There has been a mistake. You are not who you feel, think, you are.

The ‘momentum’ against being aware that you don’t exist is powerful.

I’m sure you take your belief that you are nothing/nobody seriously, so I’ll tread carefully around it.

I’m reminded of this constantly. I know I am not who/what I think I am, but that doesn’t mean I don’t exist. It means I don’t see things for what they are, but for what they should/should-not-be. My perception is distorted by my confinement to the corridor of opposites that thought is.

We are individual humans who are unique in some ways and much like everyone else in some ways. Each one of us has one’s own identity. Our problem is that we can’t perceive who/what we are until/unless we are free to perceive directly and not distortedly.

You have decided that you are nothing, not real, because you’re incapable of knowing who/what you are so long as the brain is conditioned to alter its perception in accordance with the fear/desire that rules us.

When K taught that each of us is nothing, nobody, he didn’t mean it literally, but figuratively, in the sense that no matter how exceptional or mediocre one may be, we are as good as dead because that’s how we all end up.

Here nothing does not mean absolute non existence.

Remember reading K saying " you are nothing, meaning not a thing created by human mind. But there is movement that is entirely different "


Yes. The body exists. The “movement” of thought that creates the ‘me’ is imaginary. ‘I Am’, but not in that ‘way’?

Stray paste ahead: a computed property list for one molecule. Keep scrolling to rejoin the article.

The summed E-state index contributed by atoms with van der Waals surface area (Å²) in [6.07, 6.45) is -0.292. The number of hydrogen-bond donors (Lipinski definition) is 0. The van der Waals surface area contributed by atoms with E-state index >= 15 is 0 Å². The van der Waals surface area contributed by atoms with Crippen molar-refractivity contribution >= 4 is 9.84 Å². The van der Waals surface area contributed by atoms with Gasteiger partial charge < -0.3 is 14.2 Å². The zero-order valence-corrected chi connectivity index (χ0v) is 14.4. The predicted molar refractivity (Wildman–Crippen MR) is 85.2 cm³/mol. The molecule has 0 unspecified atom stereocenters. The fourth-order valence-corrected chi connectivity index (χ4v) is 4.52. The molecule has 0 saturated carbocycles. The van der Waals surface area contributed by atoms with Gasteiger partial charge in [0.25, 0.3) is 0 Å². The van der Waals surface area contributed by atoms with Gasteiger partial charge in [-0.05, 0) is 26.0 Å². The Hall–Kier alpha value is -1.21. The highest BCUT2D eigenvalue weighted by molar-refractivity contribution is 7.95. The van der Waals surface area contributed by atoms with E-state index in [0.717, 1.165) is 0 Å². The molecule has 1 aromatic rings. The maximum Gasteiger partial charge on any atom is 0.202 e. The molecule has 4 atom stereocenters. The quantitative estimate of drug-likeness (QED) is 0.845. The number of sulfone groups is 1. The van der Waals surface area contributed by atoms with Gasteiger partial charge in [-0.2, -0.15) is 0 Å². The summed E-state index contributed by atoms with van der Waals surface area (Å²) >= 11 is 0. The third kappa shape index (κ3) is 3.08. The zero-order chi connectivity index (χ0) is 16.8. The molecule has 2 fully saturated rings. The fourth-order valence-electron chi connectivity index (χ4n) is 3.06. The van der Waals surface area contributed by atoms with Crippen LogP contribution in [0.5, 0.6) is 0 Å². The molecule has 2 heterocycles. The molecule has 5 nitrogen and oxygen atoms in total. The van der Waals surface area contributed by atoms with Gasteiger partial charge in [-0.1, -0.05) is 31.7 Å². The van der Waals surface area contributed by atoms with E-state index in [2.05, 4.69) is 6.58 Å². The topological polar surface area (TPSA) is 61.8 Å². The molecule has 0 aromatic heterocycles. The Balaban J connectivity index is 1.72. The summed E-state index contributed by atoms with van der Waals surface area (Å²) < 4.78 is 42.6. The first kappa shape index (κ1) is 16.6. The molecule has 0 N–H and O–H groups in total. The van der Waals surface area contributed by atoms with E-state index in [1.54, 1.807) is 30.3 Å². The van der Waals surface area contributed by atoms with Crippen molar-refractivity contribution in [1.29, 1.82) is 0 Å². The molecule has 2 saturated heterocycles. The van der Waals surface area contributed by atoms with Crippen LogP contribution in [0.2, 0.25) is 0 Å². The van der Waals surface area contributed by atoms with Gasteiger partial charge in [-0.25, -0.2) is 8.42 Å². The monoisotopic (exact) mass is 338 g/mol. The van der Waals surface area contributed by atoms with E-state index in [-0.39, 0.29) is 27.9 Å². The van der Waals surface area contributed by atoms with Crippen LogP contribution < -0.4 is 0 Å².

Good question.
Even in the sphere of science, our relationship to the model can be a hindrance.
Even in the sphere of philosophy, our relationship to the idea can be a hindrance.

So yes, when we listen, our relationship to the words can hinder our understanding (intellectual or otherwise) of what is being proposed.

We are triggered by our conditioning. Those that look up to K may be triggered by words like habit, meditation, awareness etc in different ways than they would otherwise have been.

Being free, one neither shies away from, nor is trapped by one’s intellectual understanding, nor is one triggered by the word - one remains in contact with what is being proposed.

That’s an accumulation of ‘stuff’ isn’t it, the practical which we need to get by and the non-practical, philosophy and all the other stuff…we live in the ‘real’ world of the body with its aches and pains and the imaginary world of ‘psychological’ thought with an imaginary center and the ‘sentimentality that comes with it?

I always want to get into a discussion about the neurological model of experience as being a projection of the brain - even our experience of solid objects - but have been told that this just complicates matters unnecessarily.

What I will put forward is the claim that it is not our intellectual model (knowledge) of the self that will free us from the self (not necessarily anyway) - even if our intellectual understanding of the self is a good one (no terrible errors, no obvious conflict with the facts).